Jul 27, 2009

Fuzzy (1946-48)

In Plastic Man #3, Jack Cole introduced two new characters destined to populate one-page fillers only. One was CUTHBERT (see our post here), and the other was a happy, inert hobo named FUZZY.

Jack Cole dropped CUTHBERT after only three entries, but he stuck with FUZZY for at least six episodes. The first was signed by his oft-used pen-name, Ralph Johns. The rest were unsigned, but are clearly Jack Cole's work (except for the page from Plastic Man #5).

FUZZY is a likeable character, but the pacing seems off, somehow. Perhaps because it is about the misadventures of a lazy bum that, for once, Jack Cole created a comic strip that was slow-paced and meandering.
Nonetheless, there is some great drawing, such as the foreshortened figure of Fuzzy in the second panel of the first page. Plus, Cole creates some strange moments to savor, such as when Fuzzy pulls up his shirt to reveal a bed of petunias growing from the dirt there! Or when he removes a fluffy mattress to be able to sleep on the uncomfortable bed rail. A truly strange and therefore entertaining fellow, FUZZY wuz. Enjoy!

Plastic Man #3 (Spring 1946, Quality)

Plastic Man #4 (Summer 1946, Quality)

Plastic Man #5 (Autumn 1946, Quality)
My dear friend and fellow comics scholar Frank Young, has created a wonderful blog, Stanley Stories, which is a rich study of the work of comics legend John Stanley. Frank points out this page was drawn by -- or at least inked by -- Bart Tumey. Tumey, along with Alex Kotzky and John Spranger, provided art assists on some of Jack Cole's Plastic Man stories starting in 1946. Although he is not known to be a direct relation of mine, I do get a little thrill to know I share a surname with an artist who worked with the great Jack Cole!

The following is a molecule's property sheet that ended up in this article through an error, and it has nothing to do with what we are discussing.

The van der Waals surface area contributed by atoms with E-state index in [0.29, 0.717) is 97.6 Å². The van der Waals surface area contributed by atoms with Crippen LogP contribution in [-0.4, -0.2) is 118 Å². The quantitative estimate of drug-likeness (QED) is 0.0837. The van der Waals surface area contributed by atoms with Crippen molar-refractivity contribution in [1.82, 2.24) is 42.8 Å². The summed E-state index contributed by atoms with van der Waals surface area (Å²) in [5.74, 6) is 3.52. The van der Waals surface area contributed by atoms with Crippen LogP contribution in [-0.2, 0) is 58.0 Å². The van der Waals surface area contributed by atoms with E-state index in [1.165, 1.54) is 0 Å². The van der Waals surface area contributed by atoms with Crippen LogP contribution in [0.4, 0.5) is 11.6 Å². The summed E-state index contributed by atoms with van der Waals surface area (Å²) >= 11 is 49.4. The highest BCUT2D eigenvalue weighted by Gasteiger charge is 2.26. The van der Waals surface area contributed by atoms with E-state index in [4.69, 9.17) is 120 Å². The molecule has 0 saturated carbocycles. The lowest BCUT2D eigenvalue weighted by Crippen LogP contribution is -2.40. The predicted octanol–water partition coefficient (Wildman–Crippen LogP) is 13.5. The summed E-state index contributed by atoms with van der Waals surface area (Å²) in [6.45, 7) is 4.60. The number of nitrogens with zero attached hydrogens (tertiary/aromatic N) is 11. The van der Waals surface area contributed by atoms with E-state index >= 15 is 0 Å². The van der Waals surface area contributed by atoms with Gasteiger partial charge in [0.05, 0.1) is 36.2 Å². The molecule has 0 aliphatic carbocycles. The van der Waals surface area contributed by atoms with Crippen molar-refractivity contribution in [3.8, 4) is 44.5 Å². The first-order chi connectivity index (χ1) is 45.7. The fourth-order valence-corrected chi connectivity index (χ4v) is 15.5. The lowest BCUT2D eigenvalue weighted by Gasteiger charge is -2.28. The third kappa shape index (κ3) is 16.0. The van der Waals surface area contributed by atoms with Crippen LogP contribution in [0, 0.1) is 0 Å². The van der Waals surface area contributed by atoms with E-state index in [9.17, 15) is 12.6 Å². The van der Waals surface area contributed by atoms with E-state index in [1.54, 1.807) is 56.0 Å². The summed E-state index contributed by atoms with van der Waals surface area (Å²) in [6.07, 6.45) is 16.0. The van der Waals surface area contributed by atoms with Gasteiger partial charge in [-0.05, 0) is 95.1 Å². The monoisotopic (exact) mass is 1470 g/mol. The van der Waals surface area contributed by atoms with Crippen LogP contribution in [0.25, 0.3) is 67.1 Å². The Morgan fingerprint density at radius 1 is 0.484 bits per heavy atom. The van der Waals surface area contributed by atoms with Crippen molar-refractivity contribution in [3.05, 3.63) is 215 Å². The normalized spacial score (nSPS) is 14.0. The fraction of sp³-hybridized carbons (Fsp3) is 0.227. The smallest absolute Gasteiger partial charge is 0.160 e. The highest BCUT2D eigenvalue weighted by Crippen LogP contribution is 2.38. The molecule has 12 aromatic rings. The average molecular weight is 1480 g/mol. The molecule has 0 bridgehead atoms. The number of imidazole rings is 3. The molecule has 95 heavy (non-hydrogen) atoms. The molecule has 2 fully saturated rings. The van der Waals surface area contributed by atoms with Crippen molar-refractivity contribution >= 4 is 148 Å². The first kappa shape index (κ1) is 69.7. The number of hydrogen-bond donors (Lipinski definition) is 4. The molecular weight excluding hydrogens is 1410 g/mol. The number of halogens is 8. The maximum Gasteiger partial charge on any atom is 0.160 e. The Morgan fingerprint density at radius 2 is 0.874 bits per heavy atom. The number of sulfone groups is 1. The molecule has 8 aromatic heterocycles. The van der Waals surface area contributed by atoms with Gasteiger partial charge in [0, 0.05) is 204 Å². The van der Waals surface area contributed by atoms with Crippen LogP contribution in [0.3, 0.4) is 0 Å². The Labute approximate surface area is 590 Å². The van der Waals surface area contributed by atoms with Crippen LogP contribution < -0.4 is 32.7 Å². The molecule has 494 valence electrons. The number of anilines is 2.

Plastic Man #6 (Winter 1947, Quality)

Plastic Man #7 (Spring 1947, Quality)

Crack Comics #52 (Jan 1948)
NEW FIND! Added August 2010!

Modern Comics #78 (Oct. 1948)

National Comics #69 (December 1948, Quality)
In this late episode, Cole published a FUZZY page in National Comics, a title in which he had regularly published a one-pager called WINDY BREZZE for about 50 or so preceeding issues. In this episode, Fuzzy cons somone into helplessly weeping in sympathy for him, a favorite story element he used to great success in the famous PLASTIC MAN story, "Sadly Sadly," among many others. This one-pager was Cole's last appearance in National Comics, which ended with issue 75.

1 comment:

  1. That last one is the funniest by far! Very well done all around, and paced perfectly.


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